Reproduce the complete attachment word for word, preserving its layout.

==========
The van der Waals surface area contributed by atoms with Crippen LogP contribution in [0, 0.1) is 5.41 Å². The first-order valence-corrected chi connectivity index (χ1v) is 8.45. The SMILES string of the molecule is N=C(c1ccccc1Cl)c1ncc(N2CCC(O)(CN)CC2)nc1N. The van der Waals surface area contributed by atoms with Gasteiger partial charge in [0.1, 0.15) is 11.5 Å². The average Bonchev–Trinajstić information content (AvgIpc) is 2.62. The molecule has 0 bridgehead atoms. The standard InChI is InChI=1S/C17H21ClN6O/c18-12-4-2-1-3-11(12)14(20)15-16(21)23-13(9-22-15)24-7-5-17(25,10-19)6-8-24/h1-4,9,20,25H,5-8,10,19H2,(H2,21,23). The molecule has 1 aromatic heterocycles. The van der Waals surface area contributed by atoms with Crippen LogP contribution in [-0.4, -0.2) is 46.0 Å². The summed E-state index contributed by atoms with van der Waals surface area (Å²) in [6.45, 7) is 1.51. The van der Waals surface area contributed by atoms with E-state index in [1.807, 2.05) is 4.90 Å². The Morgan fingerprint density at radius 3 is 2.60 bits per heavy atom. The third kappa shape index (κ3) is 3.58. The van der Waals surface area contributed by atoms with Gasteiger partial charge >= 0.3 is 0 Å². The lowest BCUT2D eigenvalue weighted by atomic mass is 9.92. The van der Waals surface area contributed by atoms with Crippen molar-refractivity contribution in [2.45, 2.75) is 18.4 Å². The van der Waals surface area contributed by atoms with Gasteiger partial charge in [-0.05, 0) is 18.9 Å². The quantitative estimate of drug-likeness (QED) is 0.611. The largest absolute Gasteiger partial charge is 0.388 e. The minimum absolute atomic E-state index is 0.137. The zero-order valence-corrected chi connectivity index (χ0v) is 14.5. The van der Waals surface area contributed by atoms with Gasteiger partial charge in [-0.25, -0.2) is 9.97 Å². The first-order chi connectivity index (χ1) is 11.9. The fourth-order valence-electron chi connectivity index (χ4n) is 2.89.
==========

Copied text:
The van der Waals surface area contributed by atoms with Crippen LogP contribution in [0, 0.1) is 5.41 Å². The first-order valence-corrected chi connectivity index (χ1v) is 8.45. The SMILES string of the molecule is N=C(c1ccccc1Cl)c1ncc(N2CCC(O)(CN)CC2)nc1N. The van der Waals surface area contributed by atoms with Gasteiger partial charge in [0.1, 0.15) is 11.5 Å². The average Bonchev–Trinajstić information content (AvgIpc) is 2.62. The molecule has 0 bridgehead atoms. The standard InChI is InChI=1S/C17H21ClN6O/c18-12-4-2-1-3-11(12)14(20)15-16(21)23-13(9-22-15)24-7-5-17(25,10-19)6-8-24/h1-4,9,20,25H,5-8,10,19H2,(H2,21,23). The molecule has 1 aromatic heterocycles. The van der Waals surface area contributed by atoms with Crippen LogP contribution in [-0.4, -0.2) is 46.0 Å². The summed E-state index contributed by atoms with van der Waals surface area (Å²) in [6.45, 7) is 1.51. The van der Waals surface area contributed by atoms with E-state index in [1.807, 2.05) is 4.90 Å². The Morgan fingerprint density at radius 3 is 2.60 bits per heavy atom. The third kappa shape index (κ3) is 3.58. The van der Waals surface area contributed by atoms with Gasteiger partial charge >= 0.3 is 0 Å². The lowest BCUT2D eigenvalue weighted by atomic mass is 9.92. The van der Waals surface area contributed by atoms with Crippen molar-refractivity contribution in [2.45, 2.75) is 18.4 Å². The van der Waals surface area contributed by atoms with Gasteiger partial charge in [-0.05, 0) is 18.9 Å². The quantitative estimate of drug-likeness (QED) is 0.611. The largest absolute Gasteiger partial charge is 0.388 e. The minimum absolute atomic E-state index is 0.137. The zero-order valence-corrected chi connectivity index (χ0v) is 14.5. The van der Waals surface area contributed by atoms with Gasteiger partial charge in [-0.25, -0.2) is 9.97 Å². The first-order chi connectivity index (χ1) is 11.9. The fourth-order valence-electron chi connectivity index (χ4n) is 2.89.